Go out onto the motorway services, and I can park for no cost, go into the service area, and get a shower for a minimal cost, and have freshly cooked food, I even get to jump the queues, because others know that my time is limited, and respect I am there because it is my job. Add to that, I even get a 20% discount of all I purchase. Compare that to the UK £25-£40 just to park overnight, dirty showers, and expensive, dried (under heat lamps) food that is overpriced, and I have no choice but to park there, because you don’t want me in your towns and cities.
Ask yourself how you would feel, if doing your job actually cost you money at the end of the day, just so you could rest.
But that isn’t the half of it. Not only have we been rejected from our towns and cities, but we have also suffered massive pay cuts, because of the influx of foreign drivers willing to work for a wage that is high where they come from, companies eagerly recruited from the eastern bloc, who can blame them, why pay good money when you can get cheap labour, and a never ending supply of it as well. Never mind that their own countries would suffer from a shortage themselves, that was never our problem, they could always get people from further afield if they needed drivers.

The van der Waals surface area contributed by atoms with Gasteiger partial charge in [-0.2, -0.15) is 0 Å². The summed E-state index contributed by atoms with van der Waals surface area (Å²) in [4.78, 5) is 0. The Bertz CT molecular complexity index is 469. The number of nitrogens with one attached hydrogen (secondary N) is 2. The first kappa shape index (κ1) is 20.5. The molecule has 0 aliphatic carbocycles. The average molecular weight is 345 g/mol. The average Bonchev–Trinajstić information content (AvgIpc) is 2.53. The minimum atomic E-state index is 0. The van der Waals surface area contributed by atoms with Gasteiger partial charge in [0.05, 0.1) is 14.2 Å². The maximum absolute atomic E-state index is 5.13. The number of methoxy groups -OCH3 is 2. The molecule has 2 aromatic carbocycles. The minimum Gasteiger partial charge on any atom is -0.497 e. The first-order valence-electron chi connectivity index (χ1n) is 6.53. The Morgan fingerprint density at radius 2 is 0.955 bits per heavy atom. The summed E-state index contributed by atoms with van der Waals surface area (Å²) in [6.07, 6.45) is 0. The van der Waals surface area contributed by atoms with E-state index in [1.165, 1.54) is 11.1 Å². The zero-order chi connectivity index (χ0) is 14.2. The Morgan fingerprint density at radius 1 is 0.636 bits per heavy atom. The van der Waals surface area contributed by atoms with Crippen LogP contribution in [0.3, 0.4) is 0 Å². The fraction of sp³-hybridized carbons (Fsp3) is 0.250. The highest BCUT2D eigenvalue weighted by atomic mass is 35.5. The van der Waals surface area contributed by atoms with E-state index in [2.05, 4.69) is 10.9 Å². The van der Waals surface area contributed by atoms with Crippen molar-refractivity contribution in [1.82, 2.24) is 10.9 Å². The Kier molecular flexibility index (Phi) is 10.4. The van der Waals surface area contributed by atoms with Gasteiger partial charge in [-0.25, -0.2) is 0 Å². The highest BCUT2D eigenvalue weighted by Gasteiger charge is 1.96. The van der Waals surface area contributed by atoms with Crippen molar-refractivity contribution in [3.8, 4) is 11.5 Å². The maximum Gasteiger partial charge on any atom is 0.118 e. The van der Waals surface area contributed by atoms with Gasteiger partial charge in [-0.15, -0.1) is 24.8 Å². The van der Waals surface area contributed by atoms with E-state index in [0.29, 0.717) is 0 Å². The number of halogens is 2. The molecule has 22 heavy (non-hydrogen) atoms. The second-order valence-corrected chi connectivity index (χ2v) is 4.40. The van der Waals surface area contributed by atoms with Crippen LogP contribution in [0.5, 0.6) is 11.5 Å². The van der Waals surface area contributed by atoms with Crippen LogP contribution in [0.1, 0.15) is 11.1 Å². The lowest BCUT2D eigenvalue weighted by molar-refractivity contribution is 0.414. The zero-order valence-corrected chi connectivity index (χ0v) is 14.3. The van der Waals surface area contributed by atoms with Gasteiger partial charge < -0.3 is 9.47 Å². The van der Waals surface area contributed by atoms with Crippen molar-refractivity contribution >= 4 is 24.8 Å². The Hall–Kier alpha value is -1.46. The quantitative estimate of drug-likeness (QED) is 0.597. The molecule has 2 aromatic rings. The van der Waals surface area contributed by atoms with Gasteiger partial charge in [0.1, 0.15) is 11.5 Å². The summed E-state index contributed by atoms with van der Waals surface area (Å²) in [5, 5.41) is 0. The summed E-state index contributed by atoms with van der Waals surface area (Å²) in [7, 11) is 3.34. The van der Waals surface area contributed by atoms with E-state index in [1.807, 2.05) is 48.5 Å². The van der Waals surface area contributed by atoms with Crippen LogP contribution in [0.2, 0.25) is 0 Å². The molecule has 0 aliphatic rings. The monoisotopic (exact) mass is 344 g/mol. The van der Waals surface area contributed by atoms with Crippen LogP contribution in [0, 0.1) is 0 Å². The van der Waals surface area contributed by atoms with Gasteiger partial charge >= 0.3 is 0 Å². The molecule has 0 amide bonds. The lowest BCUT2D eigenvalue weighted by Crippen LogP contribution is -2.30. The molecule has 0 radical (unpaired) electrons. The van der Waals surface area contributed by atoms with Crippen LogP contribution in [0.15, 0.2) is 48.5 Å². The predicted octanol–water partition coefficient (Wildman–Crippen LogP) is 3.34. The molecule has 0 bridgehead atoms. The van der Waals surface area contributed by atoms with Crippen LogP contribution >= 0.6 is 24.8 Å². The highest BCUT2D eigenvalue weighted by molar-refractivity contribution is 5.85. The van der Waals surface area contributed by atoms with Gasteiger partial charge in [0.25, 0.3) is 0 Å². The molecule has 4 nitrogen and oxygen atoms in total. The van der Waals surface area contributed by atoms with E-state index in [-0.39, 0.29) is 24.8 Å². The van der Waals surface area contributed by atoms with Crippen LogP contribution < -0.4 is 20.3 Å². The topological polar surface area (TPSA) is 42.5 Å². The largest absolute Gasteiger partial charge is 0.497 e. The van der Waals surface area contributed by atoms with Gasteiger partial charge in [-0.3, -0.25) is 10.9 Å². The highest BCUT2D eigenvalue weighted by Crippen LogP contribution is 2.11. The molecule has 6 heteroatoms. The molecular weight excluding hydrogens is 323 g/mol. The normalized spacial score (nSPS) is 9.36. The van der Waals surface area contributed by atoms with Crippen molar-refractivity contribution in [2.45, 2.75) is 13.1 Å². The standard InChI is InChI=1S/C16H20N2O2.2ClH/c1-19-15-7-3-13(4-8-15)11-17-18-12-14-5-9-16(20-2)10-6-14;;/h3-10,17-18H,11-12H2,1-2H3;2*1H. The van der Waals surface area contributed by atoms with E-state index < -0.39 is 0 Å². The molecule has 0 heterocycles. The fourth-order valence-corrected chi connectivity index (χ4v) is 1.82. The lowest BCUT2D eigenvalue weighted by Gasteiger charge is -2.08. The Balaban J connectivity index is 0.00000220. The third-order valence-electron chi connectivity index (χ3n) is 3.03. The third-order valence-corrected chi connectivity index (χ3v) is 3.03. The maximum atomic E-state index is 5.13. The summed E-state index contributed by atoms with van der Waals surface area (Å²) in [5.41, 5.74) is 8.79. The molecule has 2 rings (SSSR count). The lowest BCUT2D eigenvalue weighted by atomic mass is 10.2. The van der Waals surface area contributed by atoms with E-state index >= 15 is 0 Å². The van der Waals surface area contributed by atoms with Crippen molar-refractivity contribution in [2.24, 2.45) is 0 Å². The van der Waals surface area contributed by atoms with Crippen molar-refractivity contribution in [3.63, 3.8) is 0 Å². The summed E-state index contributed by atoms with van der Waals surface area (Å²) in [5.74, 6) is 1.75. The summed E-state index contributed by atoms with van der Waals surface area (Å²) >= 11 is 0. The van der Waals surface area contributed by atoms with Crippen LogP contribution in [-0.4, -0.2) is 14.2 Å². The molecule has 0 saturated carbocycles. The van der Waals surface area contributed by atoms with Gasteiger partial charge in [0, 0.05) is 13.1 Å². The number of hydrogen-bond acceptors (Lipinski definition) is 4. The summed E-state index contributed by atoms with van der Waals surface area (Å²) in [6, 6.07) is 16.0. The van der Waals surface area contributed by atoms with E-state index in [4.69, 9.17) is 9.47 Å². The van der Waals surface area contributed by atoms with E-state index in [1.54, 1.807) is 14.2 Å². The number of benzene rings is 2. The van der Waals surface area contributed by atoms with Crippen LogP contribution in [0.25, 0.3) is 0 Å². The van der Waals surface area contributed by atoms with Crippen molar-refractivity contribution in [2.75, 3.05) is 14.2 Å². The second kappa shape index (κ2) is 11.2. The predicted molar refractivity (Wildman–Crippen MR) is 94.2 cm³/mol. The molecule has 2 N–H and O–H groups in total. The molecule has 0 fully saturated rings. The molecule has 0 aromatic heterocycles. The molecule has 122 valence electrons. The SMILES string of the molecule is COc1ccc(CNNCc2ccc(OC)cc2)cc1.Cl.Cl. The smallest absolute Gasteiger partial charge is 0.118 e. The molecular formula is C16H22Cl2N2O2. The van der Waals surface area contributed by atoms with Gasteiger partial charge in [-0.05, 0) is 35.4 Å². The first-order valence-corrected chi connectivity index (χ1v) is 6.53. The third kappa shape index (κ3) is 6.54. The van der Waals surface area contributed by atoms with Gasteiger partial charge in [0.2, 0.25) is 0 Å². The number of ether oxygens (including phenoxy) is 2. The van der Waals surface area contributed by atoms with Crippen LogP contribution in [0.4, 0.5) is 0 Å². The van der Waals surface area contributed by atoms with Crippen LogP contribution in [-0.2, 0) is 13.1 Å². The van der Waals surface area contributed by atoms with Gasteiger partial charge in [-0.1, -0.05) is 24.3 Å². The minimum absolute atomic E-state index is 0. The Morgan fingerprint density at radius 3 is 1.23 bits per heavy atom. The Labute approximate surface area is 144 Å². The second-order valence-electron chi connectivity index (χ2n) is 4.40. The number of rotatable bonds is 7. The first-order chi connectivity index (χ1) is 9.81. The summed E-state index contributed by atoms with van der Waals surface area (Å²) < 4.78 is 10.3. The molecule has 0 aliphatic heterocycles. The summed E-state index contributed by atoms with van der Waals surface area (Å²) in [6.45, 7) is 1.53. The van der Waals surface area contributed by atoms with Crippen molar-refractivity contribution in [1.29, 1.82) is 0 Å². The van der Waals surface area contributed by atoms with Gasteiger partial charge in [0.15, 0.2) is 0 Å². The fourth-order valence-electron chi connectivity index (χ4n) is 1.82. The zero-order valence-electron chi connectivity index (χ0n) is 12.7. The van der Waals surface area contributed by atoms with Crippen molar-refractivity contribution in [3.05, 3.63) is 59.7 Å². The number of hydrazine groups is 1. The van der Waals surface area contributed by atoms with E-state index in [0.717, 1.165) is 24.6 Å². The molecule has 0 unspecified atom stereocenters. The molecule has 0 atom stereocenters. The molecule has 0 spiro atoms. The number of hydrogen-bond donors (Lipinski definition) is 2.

We were once seen as knights of the road, now we are seen as the lepers of society. Why would anyone want to go back to that?
If you are worried about not getting supplies on your supermarket shelves, ask your local council just how well they cater for trucks in your district.
I know Canterbury has the grand total of zero truck parking facilities, but does have a lot of restrictions, making it difficult for trucks to stop anywhere.
Do you want me to go back to driving trucks? Give me a good reason to do so. Give anyone a good reason to take it up as a profession.
Perhaps once you work out why you can’t, you will understand why your shelves are not as full as they could be.
I tried it for over 30 years, but will never go back, you just couldn't pay me enough.